Also in the Lib Dems' favour is that a majority of voters (55 per cent), including 47 per cent of Conservative supporters, say that they expect the party to win, a factor that, as Ashcroft suggests, may heighten the attraction of "a nothing-to-lose vote for UKIP". But few ever got rich betting on by-elections, and the poll shows that the potential for an upset remains; a total of 27 per cent of voters remain undecided. The Tories, for whom defeat would be written up as a humiliating failure (even if, as the poll suggests, voters are unmoved by the Huhne and Rennard scandals), have every incentive to fight to the death. 

Nick Clegg and Liberal Democrat Eastleigh by-election candidate Mike Thornton visit the Ageas Bowl - home of Hampshire Cricket Club. Photograph: Getty Images.

George Eaton is political editor of the New Statesman.

Photo: Getty
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The Future of the Left: trade unions are more important than ever

Trade unions are under threat - and without them, the left has no future.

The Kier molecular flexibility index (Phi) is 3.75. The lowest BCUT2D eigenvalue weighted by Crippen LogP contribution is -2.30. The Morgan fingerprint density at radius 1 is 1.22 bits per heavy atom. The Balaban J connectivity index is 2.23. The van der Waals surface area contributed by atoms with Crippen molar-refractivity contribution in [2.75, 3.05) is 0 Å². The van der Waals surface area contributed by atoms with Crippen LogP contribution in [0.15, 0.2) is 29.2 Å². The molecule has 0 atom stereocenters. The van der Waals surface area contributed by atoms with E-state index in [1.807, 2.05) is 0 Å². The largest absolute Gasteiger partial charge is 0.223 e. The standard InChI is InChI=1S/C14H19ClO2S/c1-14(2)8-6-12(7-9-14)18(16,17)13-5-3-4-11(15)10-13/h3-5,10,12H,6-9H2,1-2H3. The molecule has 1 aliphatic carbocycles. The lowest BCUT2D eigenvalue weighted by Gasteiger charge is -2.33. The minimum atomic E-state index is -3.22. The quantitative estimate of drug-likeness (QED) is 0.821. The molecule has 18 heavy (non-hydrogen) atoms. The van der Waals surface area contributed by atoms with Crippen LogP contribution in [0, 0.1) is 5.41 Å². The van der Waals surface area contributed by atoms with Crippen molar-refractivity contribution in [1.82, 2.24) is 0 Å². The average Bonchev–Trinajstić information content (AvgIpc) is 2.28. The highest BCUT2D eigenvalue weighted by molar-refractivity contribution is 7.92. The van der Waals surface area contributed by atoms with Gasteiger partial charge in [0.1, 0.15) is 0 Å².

Not accepting what you're given, when what you're given isn't enough, is the heart of trade unionism.

Workers having the means to change their lot - by standing together and organising is bread and butter for the labour movement - and the most important part? That 'lightbulb moment' when a group of workers realise they don't have to accept the injustice of their situation and that they have the means to change it.

That's what happened when a group of low-paid hospital workers organised a demonstration outside their hospital last week. As more of their colleagues clocked out and joined them on their picket, thart lightbulb went on.